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By Walt Boyes, Editor in Chief
There is ferment, excitement, energy and directedness in China. I had been to China before, but this trip clearly showed me that something was fundamentally different between what is going on in China and what is going on in the West.
In China, manufacturing is an honorable career path, and automation is an honorable profession.
In China, young people flock to manufacturing and automation as key professions. I attended the Rockwell Automation on the Move event in Beijing in May. I was truly amazed at the energy and attendance at the event. Remember, this is a regional event, which Rockwell moves from city to city over the course of a year. There were over 1000 attendees—customers, partners and media. And the average age of the attendees was about 30. Bob Eisenbrown, Rockwell's vice president of global channels and marketing, was also in attendance, and he told Rockwell's John Bernaden that he wished he could transfer some of this high-energy event back to the U. S. automation industry. Bernaden noted "it's clearly a much different customer base. These younger Chinese customers love to learn about new products and applications by surfing the Internet. Industry analyst GongKong gets more than 10,000 viewers a day to its website while U.S. industry analysts may get that much traffic in a month."
There's that ferment. There's that excitement. It even is affecting young Westerners who are electing to live and work in China instead of taking a more conventional career path. While in China, I had the opportunity to attend a party given by Ogilvy Public Relations Worldwide, one of the largest PR and advertising firms in the world, and I met several young Western expatriates who had come to Beijing to be a part of the growth and change in China. They were excited about China, and China's economic growth. I found it interesting that none of them said they'd had the same opportunities at home they'd found in Beijing.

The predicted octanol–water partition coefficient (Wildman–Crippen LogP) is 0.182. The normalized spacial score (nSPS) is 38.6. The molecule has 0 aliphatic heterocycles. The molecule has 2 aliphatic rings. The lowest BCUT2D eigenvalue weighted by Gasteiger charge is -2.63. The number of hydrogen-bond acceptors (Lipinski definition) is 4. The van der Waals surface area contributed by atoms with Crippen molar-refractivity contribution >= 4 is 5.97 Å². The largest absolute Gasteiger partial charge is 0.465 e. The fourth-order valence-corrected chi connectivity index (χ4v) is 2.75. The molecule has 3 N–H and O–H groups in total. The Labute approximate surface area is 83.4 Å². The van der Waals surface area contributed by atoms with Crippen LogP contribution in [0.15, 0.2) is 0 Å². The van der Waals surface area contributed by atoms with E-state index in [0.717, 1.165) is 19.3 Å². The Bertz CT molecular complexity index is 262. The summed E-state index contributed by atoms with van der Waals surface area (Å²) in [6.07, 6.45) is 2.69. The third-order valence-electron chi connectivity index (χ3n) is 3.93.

“In China, manufacturing is an honorable career path, and automation is an honorable profession.”
There's both good news and bad news about a command economy, as the Chinese do it. We usually hear about the bad news. Yet, it is difficult to see how we in North America can do some of the things the Chinese can do.
In 2006, the Chinese government agreed to shut down the Capital Steel plant in Beijing because it was a high contributor to the air pollution of the Beijing area. This was done as part of the Beijing Olympics bid. This wasn't a good thing for the Chinese economy though, because Capital Steel was the largest steel plant in China.So the Chinese Government sent the plant 220 kilometers east of Beijing, to a specially reclaimed island in Bohai Bay called Caofeidian. Caofeidian is a planned industrial city that the Chinese call an "eco-city." It is intended to be much more energy-efficient and less polluting than traditional Chinese cities. The plant, now called Shougang Jing Tang Iron and Steel Union Company, was designed, built and in operation making steel by the middle of 2009. Currently, there are two blast furnaces with continuous casting processes and a rolling mill. These are both 5500 cubic meter furnaces—making them among the largest in the world, with a production rate of 11000 TPD.